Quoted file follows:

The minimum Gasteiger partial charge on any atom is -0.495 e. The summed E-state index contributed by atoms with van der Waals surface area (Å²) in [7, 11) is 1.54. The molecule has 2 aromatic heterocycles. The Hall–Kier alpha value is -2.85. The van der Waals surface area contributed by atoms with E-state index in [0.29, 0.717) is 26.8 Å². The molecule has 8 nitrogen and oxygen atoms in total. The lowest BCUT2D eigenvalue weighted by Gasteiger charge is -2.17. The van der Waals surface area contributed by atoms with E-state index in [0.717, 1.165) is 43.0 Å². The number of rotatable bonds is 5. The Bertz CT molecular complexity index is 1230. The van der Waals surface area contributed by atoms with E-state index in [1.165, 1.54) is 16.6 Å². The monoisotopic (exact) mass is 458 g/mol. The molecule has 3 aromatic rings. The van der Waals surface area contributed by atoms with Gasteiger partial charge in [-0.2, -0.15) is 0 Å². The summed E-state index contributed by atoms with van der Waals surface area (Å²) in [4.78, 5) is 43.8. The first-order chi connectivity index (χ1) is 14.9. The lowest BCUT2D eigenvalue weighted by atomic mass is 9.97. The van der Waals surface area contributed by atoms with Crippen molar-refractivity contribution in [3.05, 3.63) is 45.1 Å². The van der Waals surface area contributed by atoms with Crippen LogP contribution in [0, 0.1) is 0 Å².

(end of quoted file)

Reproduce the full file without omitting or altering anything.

The minimum Gasteiger partial charge on any atom is -0.495 e. The summed E-state index contributed by atoms with van der Waals surface area (Å²) in [7, 11) is 1.54. The molecule has 2 aromatic heterocycles. The Hall–Kier alpha value is -2.85. The van der Waals surface area contributed by atoms with E-state index in [0.29, 0.717) is 26.8 Å². The molecule has 8 nitrogen and oxygen atoms in total. The lowest BCUT2D eigenvalue weighted by Gasteiger charge is -2.17. The van der Waals surface area contributed by atoms with E-state index in [0.717, 1.165) is 43.0 Å². The number of rotatable bonds is 5. The Bertz CT molecular complexity index is 1230. The van der Waals surface area contributed by atoms with E-state index in [1.165, 1.54) is 16.6 Å². The monoisotopic (exact) mass is 458 g/mol. The molecule has 3 aromatic rings. The van der Waals surface area contributed by atoms with Gasteiger partial charge in [-0.2, -0.15) is 0 Å². The summed E-state index contributed by atoms with van der Waals surface area (Å²) in [4.78, 5) is 43.8. The first-order chi connectivity index (χ1) is 14.9. The lowest BCUT2D eigenvalue weighted by atomic mass is 9.97. The van der Waals surface area contributed by atoms with Crippen molar-refractivity contribution in [3.05, 3.63) is 45.1 Å². The van der Waals surface area contributed by atoms with Crippen LogP contribution in [0, 0.1) is 0 Å².